Is Ford's Gain Sirius XM's Pain?

You have to love Ford's (NYS: F) problem -- or at the very least the automaker's fix to the problem.

MyFord Touch -- the company's state-of-the-art infotainment platform -- has no shortage of critics. Car reviews haven't always been kind, knocking MyFord Touch as being complicated, buggy, and slow to respond.

Unlike the costly recalls that often take place when a piece of hardware is defective, Ford should be able to remedy MyFord Touch's shortcomings with a software upgrade. It plans the update early next year, and mailing out flash drives, user downloads, or stopping by the dealer should do the trick.

The push to entertain drivers without distracting them -- or at the very least appear to offer more high-tech candy than showroom rivals -- has to be making Sirius XM Radio (NAS: SIRI) nervous. Revenue has only grown 6% over the past year, and the last thing it wants is the dashboard to get even more crowded. Competing against terrestrial radio is an easy marketing proposition, but life gets harder as the growing number of smartphone-owning drivers get behind the wheel of cars with seamless Bluetooth integration.

Garmin (NAS: GRMN) has already felt the pinch of drivers with smartphones. GPS units aren't selling the way they used to, leaving the company to lean on fitness, outdoor, marine, and aviation for growth. It hasn't been enough, as growth in all four of those categories wasn't enough to offset a 13% decline in automotive in its latest quarter.

Is Sirius XM the next Garmin?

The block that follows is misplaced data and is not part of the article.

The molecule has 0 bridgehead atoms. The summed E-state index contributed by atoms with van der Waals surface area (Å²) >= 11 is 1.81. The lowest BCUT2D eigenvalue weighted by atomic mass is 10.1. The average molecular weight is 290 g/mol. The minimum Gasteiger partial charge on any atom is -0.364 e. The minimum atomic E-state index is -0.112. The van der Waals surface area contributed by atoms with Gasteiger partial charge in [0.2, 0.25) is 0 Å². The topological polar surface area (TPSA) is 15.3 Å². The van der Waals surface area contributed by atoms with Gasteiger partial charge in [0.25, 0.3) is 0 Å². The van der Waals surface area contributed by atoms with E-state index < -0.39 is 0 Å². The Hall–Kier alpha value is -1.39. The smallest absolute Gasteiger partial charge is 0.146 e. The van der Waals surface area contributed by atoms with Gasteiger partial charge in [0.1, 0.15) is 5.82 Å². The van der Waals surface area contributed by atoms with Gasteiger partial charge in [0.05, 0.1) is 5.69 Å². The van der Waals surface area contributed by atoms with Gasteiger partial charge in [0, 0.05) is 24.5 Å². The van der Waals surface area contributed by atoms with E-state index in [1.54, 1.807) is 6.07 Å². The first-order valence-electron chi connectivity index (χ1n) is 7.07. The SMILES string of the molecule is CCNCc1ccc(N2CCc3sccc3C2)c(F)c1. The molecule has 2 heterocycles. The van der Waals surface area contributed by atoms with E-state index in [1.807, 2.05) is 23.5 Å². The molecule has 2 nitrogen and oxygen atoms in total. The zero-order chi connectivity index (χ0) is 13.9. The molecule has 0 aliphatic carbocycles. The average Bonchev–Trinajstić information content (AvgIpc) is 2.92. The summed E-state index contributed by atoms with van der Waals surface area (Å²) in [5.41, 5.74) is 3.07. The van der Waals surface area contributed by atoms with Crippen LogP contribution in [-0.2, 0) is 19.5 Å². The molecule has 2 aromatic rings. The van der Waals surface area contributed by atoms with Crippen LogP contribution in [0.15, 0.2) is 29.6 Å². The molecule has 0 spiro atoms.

It's a fairer comparison than you may initially think. Folks are paying through the nose for their smartphones, so why should they pay for nuvi GPS systems and pay to keep them updated? By the same token, with at least three major carmakers now promoting access to Pandora (NYS: P) streaming, will smartphone owners feel compelled to pay $12.95 a month -- or $14.49 a month next year -- for Sirius XM? After all, Ford is now perpetually sending out software updates that make its Web-tethered product better and better.

Well, if there's one saving grace for Sirius XM beyond its ability to afford proprietary content, then it's that hungry automakers rely on Sirius XM to share the revenue of activated receivers. Sirius XM has even been able to strike deals with automakers to promote satellite radio in their pre-owned cars. In other words, while there's an incentive to give consumers what they want by making cars smarter, the last thing that automakers want to do is slay satellite radio.

Sirius XM 2.0 will be a big part of the satellite radio giant's response, and it too will lend itself to software upgrades to keep up with the ad-supported Joneses. Dashboard technology may be a threat to Sirius XM right now, but it will also ultimately be an opportunity.

If you want to see how Sirius XM stands up to the stream teams addSIRIUS XM Radioto My Watchlist.

At the time this article was published Longtime Fool contributor Rick Munarriz calls them as he sees them. He does not own shares in any of the stocks in this story, except for Ford. Rick is also part of theRule Breakersnewsletter research team, seeking out tomorrow's ultimate growth stocks a day early.The Motley Fool owns shares of Ford Motor.Motley Fool newsletter serviceshave recommended buying shares of Ford Motor. Try any of our Foolish newsletter servicesfree for 30 days. We Fools may not all hold the same opinions, but we all believe thatconsidering a diverse range of insightsmakes us better investors. The Motley Fool has adisclosure policy.

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